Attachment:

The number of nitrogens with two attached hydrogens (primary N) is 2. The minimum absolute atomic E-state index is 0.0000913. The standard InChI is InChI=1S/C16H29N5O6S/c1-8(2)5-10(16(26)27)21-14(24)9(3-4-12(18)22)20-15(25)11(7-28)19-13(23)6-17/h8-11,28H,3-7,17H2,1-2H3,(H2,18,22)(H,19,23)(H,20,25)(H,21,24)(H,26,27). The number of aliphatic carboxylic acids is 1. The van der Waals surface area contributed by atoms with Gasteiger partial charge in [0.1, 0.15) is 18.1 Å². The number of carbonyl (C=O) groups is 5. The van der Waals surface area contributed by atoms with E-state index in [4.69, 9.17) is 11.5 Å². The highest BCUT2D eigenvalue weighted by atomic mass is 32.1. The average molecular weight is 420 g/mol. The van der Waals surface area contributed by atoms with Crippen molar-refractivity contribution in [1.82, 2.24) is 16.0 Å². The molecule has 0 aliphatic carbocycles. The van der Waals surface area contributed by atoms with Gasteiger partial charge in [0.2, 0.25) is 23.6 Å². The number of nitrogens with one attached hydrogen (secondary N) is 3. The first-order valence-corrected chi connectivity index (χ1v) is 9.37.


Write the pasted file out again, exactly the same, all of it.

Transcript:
The number of nitrogens with two attached hydrogens (primary N) is 2. The minimum absolute atomic E-state index is 0.0000913. The standard InChI is InChI=1S/C16H29N5O6S/c1-8(2)5-10(16(26)27)21-14(24)9(3-4-12(18)22)20-15(25)11(7-28)19-13(23)6-17/h8-11,28H,3-7,17H2,1-2H3,(H2,18,22)(H,19,23)(H,20,25)(H,21,24)(H,26,27). The number of aliphatic carboxylic acids is 1. The van der Waals surface area contributed by atoms with Gasteiger partial charge in [0.1, 0.15) is 18.1 Å². The number of carbonyl (C=O) groups is 5. The van der Waals surface area contributed by atoms with E-state index in [4.69, 9.17) is 11.5 Å². The highest BCUT2D eigenvalue weighted by atomic mass is 32.1. The average molecular weight is 420 g/mol. The van der Waals surface area contributed by atoms with Crippen molar-refractivity contribution in [1.82, 2.24) is 16.0 Å². The molecule has 0 aliphatic carbocycles. The van der Waals surface area contributed by atoms with Gasteiger partial charge in [0.2, 0.25) is 23.6 Å². The number of nitrogens with one attached hydrogen (secondary N) is 3. The first-order valence-corrected chi connectivity index (χ1v) is 9.37.